Prospect TheoryOpen Access

Prospect Theory

A loss hurts more than an equal gain feels good

We take more risks to avoid the pain of loss. The more we gain, however, the fewer risks we continue to take and the less we feel with each gain.

Kahneman & Tversky (1979). Prospect Theory: An analysis of decision under risk. Econometrica, Vol. 47, No. 2, pp. 263-292.

The study

Setup

Setup

Prospect theory is explained with a graph. Negative losses and positive gains recorded on the horizontal are set against a vertical intensity of feeling for those losses or gains.

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Results

Results

As we gain more, we feel less for each gain. In contrast, even a small pain (shown in red) feels a lot more negative than an equal-sized gain feels good.

Study graph
np_read_2490885_000000

Kahneman & Tversky (1979). Prospect Theory: An analysis of decision under risk. Econometrica, Vol. 47, No. 2, pp. 263-292.

Key Takeaways

1
1

Package pain. Consumers will feel less overall pain from any costs incurred when you package and deliver them all together rather than when they're felt as separate, smaller pains.

Takeaway image
2
2

Spread out rewards. Instead of offering larger, chunkier benefits to consumers, break these down into smaller pieces, spreading them out across time. $10 given 4 times feels more valuable overall than $40 given once.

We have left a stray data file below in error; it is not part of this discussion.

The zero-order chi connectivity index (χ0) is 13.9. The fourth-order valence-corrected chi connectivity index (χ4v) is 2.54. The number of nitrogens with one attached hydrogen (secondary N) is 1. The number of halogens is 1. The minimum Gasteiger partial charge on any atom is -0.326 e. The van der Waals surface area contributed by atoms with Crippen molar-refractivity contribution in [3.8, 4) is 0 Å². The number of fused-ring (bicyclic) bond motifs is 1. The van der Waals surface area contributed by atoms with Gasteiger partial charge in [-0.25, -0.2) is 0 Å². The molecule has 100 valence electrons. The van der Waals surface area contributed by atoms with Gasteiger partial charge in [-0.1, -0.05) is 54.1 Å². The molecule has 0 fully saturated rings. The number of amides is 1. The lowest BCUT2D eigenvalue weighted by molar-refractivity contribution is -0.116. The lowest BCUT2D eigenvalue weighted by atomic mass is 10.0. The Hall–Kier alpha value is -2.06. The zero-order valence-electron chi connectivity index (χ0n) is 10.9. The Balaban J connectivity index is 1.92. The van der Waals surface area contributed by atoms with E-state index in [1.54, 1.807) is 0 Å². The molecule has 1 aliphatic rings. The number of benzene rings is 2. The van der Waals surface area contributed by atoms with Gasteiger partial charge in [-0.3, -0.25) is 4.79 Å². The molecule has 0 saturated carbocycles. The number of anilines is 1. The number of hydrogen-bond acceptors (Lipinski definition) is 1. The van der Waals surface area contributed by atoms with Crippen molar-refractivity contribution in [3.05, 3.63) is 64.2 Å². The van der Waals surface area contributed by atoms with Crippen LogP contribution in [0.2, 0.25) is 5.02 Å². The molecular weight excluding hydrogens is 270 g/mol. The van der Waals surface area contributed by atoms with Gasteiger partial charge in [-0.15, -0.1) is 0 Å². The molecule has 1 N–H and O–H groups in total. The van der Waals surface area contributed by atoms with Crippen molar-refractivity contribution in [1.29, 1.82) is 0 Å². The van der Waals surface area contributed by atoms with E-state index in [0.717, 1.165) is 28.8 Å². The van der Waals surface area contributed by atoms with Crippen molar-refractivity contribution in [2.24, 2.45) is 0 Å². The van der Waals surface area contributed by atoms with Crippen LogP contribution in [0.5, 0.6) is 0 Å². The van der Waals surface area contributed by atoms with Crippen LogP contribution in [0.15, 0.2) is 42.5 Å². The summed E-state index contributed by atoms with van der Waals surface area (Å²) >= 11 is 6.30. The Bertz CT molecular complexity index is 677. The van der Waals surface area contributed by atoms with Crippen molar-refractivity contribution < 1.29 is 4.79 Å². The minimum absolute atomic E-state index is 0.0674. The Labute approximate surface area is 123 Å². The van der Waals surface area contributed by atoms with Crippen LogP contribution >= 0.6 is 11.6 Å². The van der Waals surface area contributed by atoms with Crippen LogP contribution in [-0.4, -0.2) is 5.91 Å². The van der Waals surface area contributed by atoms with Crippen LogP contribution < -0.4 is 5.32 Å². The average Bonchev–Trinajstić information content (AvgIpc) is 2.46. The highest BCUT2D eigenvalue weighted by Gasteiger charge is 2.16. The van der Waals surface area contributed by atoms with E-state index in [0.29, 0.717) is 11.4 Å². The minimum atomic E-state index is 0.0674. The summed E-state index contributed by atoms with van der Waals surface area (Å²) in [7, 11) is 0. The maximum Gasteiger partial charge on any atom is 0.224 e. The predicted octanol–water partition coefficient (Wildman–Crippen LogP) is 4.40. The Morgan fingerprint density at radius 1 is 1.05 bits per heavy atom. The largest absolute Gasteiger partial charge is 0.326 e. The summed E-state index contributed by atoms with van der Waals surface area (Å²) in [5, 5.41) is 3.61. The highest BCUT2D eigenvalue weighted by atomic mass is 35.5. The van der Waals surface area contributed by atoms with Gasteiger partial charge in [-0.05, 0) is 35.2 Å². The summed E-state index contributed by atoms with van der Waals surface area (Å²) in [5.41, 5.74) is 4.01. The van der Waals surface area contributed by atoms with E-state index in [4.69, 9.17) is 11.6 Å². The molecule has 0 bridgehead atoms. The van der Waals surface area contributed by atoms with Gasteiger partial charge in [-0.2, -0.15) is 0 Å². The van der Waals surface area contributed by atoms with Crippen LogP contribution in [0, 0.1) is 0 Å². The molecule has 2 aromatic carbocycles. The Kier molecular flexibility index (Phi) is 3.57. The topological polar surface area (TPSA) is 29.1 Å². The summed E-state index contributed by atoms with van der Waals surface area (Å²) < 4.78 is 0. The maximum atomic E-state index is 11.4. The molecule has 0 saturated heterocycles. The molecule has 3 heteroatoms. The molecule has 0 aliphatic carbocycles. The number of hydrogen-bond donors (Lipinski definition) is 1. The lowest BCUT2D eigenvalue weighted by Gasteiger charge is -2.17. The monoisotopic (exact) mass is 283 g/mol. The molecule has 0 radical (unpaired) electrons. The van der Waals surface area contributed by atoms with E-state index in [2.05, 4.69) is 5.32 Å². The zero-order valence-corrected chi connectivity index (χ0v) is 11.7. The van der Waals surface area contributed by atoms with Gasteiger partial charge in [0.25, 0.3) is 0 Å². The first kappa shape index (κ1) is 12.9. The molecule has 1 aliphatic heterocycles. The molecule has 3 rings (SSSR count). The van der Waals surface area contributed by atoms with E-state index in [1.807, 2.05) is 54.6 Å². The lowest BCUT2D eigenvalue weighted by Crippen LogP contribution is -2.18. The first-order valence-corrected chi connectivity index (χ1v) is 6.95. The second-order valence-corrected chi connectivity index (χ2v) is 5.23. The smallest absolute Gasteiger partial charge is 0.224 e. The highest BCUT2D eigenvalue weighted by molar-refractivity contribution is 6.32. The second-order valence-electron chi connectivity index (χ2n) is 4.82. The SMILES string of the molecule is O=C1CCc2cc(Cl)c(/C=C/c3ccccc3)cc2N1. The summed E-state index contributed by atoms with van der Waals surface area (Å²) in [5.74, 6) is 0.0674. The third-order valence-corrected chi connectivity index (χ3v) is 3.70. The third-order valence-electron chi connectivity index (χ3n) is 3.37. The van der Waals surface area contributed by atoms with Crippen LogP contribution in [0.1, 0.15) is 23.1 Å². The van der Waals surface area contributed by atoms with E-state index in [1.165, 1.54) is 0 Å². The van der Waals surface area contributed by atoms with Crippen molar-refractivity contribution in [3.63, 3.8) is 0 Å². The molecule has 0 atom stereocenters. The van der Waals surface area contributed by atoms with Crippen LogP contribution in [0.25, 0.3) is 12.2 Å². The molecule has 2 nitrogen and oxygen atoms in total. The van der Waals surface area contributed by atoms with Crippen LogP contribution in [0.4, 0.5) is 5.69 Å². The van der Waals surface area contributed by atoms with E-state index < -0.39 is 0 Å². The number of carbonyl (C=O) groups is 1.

Takeaway image
3
3

Offer mixed product bundles. We feel less good with each thing we consume. Therefore, the first can of soda tastes better than the fourth. This means we'd get more complimentary value from a bag of chips instead. Look for ways to offer relevant, mixed product bundles to offset diminishing consumer sensitivity.

Takeaway image
4
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Takeaway image
Takeaway image
Prospect Theory

Prospect Theory

A loss hurts more than an equal gain feels good

We take more risks to avoid the pain of loss. The more we gain, however, the fewer risks we continue to take and the less we feel with each gain.

The study

Setup

Prospect theory is explained with a graph. Negative losses and positive gains recorded on the horizontal are set against a vertical intensity of feeling for those losses or gains.

Results

As we gain more, we feel less for each gain. In contrast, even a small pain (shown in red) feels a lot more negative than an equal-sized gain feels good.

study graph
np_read_2490885_000000

In detail

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Prospect Theory
A loss hurts more than an equal gain feels good

Prospect Theory's considered one of the most important (and confusing) concepts in Behavioural Science. We'll explore:

• The various mechanics of how it works

• Examples from the wild that use it well

• How you can use Prospect Theory in your work to improve experiences!

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Prospect Theory
A loss hurts more than an equal gain feels good
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